Screening for AAA

Abdominal aortic aneurysms, or AAAs, cause the walls of the aorta to bulge outward inside the abdomen; this condition can become severe and life-threatening. Although aneurysms do not cause symptoms until they are severe, cardiologists have developed a screening process to identify aneurysms before it is too late to intervene.

In this video, you will learn more about the risk factors associated with AAAs, including age, gender, and family history. To check for an aneurysm, your heart doctor will perform an ultrasound exam of your abdomen to look for a bulge in the aorta, which can then be treated before it poses a serious risk to your health.

Understanding your heart disease risks and how to treat or prevent cardiovascular disease in Phoenix is an important step toward greater general health and longevity. You can reach Cardiac Solutions via our website or by calling (623) 876-8816 to learn more.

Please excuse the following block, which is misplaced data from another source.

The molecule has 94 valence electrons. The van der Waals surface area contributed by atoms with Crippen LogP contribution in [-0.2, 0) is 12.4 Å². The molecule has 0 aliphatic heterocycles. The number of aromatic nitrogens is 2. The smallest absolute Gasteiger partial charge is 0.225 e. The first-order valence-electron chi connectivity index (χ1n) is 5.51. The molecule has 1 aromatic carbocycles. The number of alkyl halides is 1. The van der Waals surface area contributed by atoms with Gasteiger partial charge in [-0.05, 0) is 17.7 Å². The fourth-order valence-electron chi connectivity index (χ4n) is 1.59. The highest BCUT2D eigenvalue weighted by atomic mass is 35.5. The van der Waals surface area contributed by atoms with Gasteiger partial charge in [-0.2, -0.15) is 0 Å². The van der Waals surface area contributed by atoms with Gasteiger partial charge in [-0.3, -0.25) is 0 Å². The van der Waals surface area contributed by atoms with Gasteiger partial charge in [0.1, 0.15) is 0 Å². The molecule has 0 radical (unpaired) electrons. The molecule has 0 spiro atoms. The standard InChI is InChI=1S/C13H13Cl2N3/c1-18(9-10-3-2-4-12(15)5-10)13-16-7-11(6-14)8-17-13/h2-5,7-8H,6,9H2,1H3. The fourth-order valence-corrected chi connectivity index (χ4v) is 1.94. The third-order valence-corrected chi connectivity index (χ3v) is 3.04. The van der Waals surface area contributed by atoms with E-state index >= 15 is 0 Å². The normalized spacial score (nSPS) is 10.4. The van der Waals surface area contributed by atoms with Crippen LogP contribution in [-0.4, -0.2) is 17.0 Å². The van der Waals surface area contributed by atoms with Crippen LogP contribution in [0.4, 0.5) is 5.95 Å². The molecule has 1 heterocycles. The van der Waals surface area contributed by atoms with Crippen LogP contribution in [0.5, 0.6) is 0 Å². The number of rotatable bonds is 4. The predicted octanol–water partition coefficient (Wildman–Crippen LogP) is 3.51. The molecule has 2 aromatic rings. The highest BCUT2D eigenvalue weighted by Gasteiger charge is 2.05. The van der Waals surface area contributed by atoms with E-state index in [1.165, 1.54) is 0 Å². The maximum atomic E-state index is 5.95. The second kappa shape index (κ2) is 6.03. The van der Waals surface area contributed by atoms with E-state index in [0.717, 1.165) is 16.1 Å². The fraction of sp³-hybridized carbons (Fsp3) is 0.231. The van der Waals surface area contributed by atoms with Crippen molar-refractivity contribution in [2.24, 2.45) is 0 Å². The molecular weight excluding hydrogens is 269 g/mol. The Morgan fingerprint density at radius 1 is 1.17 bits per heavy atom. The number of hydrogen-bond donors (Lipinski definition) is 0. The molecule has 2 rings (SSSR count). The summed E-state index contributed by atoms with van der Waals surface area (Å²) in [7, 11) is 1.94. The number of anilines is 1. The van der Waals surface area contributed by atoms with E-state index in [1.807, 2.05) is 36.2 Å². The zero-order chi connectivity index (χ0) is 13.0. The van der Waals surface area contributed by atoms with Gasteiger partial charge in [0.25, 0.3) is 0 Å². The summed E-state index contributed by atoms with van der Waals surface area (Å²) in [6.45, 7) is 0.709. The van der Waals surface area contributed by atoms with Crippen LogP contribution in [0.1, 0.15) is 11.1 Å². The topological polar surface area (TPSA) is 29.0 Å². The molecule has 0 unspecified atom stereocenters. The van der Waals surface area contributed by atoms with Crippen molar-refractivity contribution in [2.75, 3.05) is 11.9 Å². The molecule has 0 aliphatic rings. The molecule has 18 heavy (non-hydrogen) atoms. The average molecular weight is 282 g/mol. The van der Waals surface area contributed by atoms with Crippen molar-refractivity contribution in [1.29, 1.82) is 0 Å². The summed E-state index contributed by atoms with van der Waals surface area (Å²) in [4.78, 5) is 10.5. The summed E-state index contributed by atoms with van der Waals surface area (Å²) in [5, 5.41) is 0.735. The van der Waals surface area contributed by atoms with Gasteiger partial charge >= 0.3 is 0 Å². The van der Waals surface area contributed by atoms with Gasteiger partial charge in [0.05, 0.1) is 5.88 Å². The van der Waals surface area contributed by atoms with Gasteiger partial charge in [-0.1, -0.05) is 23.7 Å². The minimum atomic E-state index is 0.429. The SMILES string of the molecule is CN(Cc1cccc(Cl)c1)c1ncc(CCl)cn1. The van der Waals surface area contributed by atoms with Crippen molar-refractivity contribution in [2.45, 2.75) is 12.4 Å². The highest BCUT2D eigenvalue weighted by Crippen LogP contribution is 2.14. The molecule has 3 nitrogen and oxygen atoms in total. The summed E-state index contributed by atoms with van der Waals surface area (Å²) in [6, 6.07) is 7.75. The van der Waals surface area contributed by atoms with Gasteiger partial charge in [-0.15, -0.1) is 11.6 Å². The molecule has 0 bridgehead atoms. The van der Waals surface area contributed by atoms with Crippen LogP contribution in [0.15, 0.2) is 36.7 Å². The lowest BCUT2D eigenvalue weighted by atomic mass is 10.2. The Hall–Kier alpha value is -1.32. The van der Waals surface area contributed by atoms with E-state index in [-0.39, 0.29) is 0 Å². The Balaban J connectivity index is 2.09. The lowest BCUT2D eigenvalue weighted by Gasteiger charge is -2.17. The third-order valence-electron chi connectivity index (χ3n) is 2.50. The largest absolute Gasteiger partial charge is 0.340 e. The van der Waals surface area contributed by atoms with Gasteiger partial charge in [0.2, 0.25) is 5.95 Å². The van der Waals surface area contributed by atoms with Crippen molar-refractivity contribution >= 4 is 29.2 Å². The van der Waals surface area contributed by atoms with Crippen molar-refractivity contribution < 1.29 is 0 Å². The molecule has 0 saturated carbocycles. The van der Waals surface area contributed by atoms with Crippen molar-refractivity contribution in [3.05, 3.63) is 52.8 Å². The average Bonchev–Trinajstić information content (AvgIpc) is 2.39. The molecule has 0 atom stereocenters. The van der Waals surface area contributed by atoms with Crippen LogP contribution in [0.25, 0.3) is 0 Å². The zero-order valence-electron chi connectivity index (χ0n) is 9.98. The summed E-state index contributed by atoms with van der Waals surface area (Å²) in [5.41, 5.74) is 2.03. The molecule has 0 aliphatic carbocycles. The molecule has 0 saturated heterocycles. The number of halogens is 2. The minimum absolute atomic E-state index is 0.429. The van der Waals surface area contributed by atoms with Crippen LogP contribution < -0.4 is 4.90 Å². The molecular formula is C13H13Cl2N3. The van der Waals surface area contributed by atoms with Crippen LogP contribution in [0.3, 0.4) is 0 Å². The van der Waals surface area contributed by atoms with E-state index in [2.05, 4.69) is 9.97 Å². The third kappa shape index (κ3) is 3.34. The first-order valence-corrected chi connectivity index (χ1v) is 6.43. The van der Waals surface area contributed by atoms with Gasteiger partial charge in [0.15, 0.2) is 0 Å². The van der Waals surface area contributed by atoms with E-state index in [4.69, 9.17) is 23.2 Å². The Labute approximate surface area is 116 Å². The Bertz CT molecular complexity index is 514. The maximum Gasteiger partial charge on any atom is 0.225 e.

Congestive Heart Failure: What Are the Signs?

Congestive heart failure causes the heart to lose efficiency, reducing blood flow throughout the body. Poor heart function may be due to a variety of causes, including coronary artery disease, chronic high blood pressure, or a recent heart attack.

This video discusses some of the symptoms associated with congestive heart failure, as well as the heart conditions that cause heart failure to occur. Common symptoms of congestive heart failure include fatigue and shortness of breath, which may be brought on by physical activity or may occur even while at rest. Other symptoms can include abdominal bloating and swelling in the legs, as well as rapid weight gain.

Congestive heart failure and the heart conditions that cause it can be treated—you can reach an experienced cardiologist for more information when you contact Cardiac Solutions online, or you can call us today at (623) 876-8816 to discuss treatment for cardiovascular disease in Phoenix.



Tips for Living with Cardiomyopathy

cardiologists Phoenix